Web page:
One of the most important aspects of the information obtained during an investigation is that it should have as much relevant detail as possible. Psychologists have therefore helped to develop processes, especially for police interviews, that maximise the information obtained. In doing this, the perspective is taken that there are two issues that need to be as effective as possible. One is based on the assumption that the respondent in an interview is essentially trying to remember what occurred. Therefore anything that can help the memory process should be of value. The second issue is the relationship between the interviewer and the interviewee. If this relationship can be as supportive and as helpful as possible then more effective information is likely to be obtained.
Out of these considerations guidelines for interviews have been developed. The best known of these is referred to as the 'cognitive interview', developed by Fisher and Geiselman (1992). This is based on the assumption that memory is an active reconstructive process rather than a relatively passive act of recall. It draws on the well-established finding that recognition of information is much easier than its recall. Therefore any procedure that can help the interviewee to recreate the events in his/her own mind will be of value. This includes encouraging the respondent to describe the events as they are remembered rather than in strict response to particular questions in a given sequence. Reinstating the circumstances of the offence whenever possible, by returning to the scene or exploring details like sounds and smells, also accord with an understanding of the psychological processes by which memories are reconstructed. Attempts to consider the events from a variety of different perspectives are also considered valuable.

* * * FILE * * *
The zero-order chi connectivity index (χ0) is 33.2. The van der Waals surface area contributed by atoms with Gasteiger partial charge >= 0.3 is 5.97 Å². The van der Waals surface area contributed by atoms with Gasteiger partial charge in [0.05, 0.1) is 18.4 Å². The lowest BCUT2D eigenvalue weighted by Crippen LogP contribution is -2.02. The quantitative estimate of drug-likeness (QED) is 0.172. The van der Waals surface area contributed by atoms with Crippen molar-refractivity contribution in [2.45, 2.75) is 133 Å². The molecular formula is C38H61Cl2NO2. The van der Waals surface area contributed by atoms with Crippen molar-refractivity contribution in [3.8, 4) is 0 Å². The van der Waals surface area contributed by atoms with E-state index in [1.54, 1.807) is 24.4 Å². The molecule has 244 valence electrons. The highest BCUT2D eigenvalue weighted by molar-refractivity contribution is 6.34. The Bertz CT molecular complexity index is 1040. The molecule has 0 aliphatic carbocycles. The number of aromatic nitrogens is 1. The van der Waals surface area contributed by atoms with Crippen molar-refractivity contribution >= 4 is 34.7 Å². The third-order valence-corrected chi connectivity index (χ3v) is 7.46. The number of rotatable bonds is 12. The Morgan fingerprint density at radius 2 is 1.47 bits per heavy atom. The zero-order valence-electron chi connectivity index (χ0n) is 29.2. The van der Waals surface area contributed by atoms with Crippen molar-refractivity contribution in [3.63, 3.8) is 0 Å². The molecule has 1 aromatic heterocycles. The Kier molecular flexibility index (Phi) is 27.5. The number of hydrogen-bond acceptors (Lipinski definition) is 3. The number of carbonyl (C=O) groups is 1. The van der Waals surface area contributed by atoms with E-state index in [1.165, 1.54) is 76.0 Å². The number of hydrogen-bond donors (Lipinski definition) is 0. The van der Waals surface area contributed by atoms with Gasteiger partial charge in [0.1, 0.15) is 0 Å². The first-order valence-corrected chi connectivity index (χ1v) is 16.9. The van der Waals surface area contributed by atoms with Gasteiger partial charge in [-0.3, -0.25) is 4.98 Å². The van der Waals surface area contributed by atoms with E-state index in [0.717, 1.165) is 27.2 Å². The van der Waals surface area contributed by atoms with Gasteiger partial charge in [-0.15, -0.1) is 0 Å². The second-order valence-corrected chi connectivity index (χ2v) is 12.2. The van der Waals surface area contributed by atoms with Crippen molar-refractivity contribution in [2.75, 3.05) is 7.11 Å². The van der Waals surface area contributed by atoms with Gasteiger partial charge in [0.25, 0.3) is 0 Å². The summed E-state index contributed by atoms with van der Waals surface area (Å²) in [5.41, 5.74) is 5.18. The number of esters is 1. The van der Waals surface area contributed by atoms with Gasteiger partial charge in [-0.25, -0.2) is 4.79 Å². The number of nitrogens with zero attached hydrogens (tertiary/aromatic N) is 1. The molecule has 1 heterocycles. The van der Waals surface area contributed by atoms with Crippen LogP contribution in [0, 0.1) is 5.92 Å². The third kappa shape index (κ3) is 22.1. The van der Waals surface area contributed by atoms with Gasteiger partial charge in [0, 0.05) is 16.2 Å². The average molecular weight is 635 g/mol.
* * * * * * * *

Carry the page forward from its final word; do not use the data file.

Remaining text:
Investigative hypnosis has also been used to improve recall of information. In many respects hypnosis can be seen as a more intensive form of cognitive interview in which the respondent is helped to relax and concentrate (Wagstaff, 1984). There are certainly many anecdotal accounts of its effectiveness. However, the possibilities of leading the respondent to offer information that may be suggested by the interviewing hypnotist are considered much greater than for the interviewer in a cognitive interview. Many jurisdictions therefore have very close controls over the ways in which hypnotic interviews can be conducted.
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For anyone concerned that this is a report designed to teach readers how to convince crowds of people to act like chickens or dance to an unheard song just with a carefully placed keyword - relax. While hypnosis is often paraded in that form with large crowds visiting celebrity hypnosis experts to see what wonders they can perform, the majority of hypnosis used is to aid people seeking a solution to a problem they cannot resolve easily with any other method.